Admission counselor reflects on his life and career

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    John Householder’s father told him to live his life with three priorities— God, family, and country. Householder, an admissions counselor, upholds these values, but he doesn’t follow them in any particular order.

    Householder, 63, plans to retire this year after working as an admissions counselor for 20 years.

    The admissions office threw a party to celebrate Householder’s tenure last Friday. The Mary Wright Admission Center was filled with faculty and staff eating churros, pizza and hot dogs. Soft cello and piano music played while images of Householder’s career and life projected on a presentation screen.

    Memories and stories were exchanged about Householder’s time at the university. They also honored Householder’s priorities.

    Country

    Joining the Air Force Academy was a childhood dream for Householder.

    The dream was achieved when Householder spent his college career at the Air Force Academy. He began his first-year at the academy in 1970, during the Vietnam War.

    “I was a really good student in high school, but the culture was very different at that time,” Householder said. “Teachers would ask me why I was throwing my life away. They didn’t understand why I was joining the Air Force.”

    After graduation, Householder worked for 23 years with the Air Force. He began as a pilot and then became one of the youngest aircraft commanders of the B-52. He also worked as an instructor and managed different programs.

    “When you’re in the Air Force, you change roles every few years,” Householder said. “I traveled oversees, and I even had a black passport.”

    Family

    As Householder ended his career with the Air Force, he considered working with an ROTC program. He heard about TCU through previous work with Lockheed Martin.

    “Following my work at the Air Force, I thought it would be fun to help young people understand what the Air Force is all about,” Householder said. “They said I could choose any location and I chose TCU.”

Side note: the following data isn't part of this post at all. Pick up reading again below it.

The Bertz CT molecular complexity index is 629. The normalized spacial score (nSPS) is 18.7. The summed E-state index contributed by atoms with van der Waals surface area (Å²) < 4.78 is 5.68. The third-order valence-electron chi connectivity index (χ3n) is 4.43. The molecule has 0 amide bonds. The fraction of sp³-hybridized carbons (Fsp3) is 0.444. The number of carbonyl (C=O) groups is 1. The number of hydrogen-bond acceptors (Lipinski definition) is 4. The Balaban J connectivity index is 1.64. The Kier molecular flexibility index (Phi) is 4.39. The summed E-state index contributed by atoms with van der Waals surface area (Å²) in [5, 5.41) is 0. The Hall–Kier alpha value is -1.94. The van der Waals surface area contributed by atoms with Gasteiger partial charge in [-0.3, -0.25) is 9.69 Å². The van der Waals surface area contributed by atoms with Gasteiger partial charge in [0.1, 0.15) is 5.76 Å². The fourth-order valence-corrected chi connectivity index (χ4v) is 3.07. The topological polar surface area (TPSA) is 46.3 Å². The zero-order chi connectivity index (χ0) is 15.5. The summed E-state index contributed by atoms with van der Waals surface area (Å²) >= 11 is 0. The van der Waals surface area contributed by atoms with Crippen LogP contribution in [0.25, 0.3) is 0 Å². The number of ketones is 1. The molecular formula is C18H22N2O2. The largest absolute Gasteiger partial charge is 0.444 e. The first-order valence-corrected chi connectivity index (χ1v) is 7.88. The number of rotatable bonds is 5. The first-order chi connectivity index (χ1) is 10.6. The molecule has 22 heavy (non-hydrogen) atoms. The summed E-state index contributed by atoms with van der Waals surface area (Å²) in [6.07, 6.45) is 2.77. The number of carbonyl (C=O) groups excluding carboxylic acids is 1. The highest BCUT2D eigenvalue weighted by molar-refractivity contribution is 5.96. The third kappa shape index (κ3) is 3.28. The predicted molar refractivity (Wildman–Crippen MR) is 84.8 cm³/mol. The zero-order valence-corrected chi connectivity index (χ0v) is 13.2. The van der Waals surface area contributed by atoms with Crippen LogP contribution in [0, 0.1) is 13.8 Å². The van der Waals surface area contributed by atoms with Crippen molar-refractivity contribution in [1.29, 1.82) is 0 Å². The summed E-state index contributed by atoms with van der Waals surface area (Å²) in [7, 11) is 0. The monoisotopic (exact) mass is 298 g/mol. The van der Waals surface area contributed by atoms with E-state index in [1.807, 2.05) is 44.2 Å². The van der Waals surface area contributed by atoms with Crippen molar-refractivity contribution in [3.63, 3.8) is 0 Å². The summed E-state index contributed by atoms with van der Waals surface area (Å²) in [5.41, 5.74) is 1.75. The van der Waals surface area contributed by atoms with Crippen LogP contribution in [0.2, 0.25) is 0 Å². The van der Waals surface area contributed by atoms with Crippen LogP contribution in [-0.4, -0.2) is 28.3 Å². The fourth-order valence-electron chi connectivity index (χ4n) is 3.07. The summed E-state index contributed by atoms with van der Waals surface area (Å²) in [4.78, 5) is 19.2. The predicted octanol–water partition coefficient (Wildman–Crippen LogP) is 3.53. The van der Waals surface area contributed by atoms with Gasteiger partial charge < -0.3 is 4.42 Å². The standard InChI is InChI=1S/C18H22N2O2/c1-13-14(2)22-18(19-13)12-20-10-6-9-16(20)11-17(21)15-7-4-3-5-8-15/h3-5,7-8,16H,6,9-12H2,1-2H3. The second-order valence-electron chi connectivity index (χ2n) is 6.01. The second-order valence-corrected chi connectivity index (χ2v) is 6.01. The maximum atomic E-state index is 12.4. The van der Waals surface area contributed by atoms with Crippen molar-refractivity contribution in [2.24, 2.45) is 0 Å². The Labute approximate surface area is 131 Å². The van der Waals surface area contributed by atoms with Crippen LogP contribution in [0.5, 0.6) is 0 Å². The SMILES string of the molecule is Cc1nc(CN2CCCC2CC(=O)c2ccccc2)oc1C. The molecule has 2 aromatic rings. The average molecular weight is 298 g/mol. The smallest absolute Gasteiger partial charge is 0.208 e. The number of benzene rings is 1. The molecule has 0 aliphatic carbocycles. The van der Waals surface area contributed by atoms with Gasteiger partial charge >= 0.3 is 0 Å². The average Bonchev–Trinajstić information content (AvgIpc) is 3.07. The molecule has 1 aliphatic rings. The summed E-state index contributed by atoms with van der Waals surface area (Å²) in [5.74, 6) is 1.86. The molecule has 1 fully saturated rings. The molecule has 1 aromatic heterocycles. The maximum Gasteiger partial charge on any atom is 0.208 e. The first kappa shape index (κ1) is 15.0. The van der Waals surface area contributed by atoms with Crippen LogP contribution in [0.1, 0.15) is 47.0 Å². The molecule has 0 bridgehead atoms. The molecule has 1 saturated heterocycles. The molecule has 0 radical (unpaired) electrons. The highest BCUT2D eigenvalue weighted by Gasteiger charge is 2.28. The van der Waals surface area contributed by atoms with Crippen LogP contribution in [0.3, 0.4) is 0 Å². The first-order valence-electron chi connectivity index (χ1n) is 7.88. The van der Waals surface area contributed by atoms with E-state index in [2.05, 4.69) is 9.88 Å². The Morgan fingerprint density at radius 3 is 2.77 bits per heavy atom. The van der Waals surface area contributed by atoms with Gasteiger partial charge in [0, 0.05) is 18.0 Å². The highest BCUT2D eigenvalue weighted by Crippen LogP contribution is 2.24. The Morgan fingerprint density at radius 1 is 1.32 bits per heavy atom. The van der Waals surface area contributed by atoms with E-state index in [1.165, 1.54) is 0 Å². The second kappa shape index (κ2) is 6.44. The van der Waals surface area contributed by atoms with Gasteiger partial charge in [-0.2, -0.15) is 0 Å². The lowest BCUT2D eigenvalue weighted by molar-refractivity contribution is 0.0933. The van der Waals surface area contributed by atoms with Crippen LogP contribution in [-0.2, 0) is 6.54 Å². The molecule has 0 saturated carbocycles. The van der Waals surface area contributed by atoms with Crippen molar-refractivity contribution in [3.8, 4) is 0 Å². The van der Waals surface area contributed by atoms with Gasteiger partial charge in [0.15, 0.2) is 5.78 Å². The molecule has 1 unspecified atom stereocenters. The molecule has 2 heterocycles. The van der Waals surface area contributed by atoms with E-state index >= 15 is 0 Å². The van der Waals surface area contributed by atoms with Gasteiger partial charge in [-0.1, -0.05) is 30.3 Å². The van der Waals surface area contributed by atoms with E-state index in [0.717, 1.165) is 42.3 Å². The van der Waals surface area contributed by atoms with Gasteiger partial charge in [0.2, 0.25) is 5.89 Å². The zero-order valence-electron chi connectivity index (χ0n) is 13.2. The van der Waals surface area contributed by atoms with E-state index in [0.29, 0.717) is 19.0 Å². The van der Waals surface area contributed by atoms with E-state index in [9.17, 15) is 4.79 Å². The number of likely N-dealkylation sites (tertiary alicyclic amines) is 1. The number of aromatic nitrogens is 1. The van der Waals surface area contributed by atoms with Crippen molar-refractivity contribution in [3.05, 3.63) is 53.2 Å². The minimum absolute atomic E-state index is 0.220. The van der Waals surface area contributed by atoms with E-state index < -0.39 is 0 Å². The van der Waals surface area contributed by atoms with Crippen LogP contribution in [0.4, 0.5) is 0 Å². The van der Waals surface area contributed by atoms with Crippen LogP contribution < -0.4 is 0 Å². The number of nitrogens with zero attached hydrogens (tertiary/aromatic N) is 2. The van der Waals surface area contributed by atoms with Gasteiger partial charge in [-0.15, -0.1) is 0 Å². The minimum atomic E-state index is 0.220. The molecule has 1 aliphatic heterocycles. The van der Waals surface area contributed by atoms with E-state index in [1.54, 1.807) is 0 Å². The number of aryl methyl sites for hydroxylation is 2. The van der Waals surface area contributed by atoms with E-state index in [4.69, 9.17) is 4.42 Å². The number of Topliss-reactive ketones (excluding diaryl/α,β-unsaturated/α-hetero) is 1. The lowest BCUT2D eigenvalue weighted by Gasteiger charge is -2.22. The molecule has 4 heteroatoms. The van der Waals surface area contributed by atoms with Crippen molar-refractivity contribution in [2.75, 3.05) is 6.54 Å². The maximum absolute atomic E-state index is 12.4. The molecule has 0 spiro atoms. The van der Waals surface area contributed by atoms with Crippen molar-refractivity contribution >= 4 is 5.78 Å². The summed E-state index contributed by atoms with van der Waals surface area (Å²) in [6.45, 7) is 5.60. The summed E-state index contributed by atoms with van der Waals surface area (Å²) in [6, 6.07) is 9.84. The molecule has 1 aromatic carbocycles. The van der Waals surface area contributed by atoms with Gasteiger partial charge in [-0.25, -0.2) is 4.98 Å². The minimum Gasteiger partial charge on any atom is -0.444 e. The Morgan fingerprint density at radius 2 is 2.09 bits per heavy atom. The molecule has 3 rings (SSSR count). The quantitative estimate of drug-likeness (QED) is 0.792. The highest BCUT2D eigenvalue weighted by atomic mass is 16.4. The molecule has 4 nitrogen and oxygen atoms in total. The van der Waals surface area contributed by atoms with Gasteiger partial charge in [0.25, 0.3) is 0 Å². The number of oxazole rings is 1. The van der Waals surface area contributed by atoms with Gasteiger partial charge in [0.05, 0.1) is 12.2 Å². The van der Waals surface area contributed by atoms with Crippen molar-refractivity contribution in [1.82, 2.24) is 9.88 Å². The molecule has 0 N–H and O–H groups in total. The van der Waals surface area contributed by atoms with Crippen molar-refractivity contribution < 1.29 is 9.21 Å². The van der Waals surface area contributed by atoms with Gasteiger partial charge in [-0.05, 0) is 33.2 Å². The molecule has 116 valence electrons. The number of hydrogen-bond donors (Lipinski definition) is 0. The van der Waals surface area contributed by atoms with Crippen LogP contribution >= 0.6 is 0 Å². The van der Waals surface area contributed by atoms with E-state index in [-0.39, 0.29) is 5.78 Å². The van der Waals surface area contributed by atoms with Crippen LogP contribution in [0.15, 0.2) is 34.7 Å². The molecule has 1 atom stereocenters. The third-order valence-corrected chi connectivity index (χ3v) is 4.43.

He joined the TCU family and worked as the Air Force ROTC commander. When Householder first began, the chancellor and the provost both received a letter from the Air Force stating that if numbers did not improve, the Air Force would pull out.

    Householder was sound in bringing scholarship opportunities and coordinating funds for social events to help improve numbers.

    “I said, ‘If I bring in kids that are scholarship worthy, I will get their tuition and books covered,’” Householder said. “I asked TCU to cover [ROTC student’s] room and board. Pretty soon, we were able to provide more funds than places like UT.”

    After three years of working with the ROTC program, Householder became an admission counselor.

    “When I stepped into John’s position, he instantly became my point person,” Air Force ROTC Commander Gene Capone said. “He was there when I needed him and he was always prompt.”

    During Householder’s retirement reception, Ray Brown, dean of admissions, said, “it is safe to say that Colonel Householder is a frugal man.”

    “I think this holds the record for the cheapest reception,” Brown said.

    Director of Freshman Admission Heath Einstein recalled the first time he met Householder.

    “It was when I was interviewing for my job at TCU,” Einstein said. “In most interviews, each person asks one question at a time. John followed up my response with another question and that’s because John is a challenger. He never accepts things at face value.”

    God

    After his retirement, Householder intends to focus on his relationship with God.

    Householder is talking with mission side coordinators and said he hopes to work in Peru.

    “Now I’m getting around to what I finally want to do with God because I feel like there are some important missions that I should have taken on in my life,” Householder said. “It’s not that I am trying to make up for it now, I just really want to focus on serving him first.”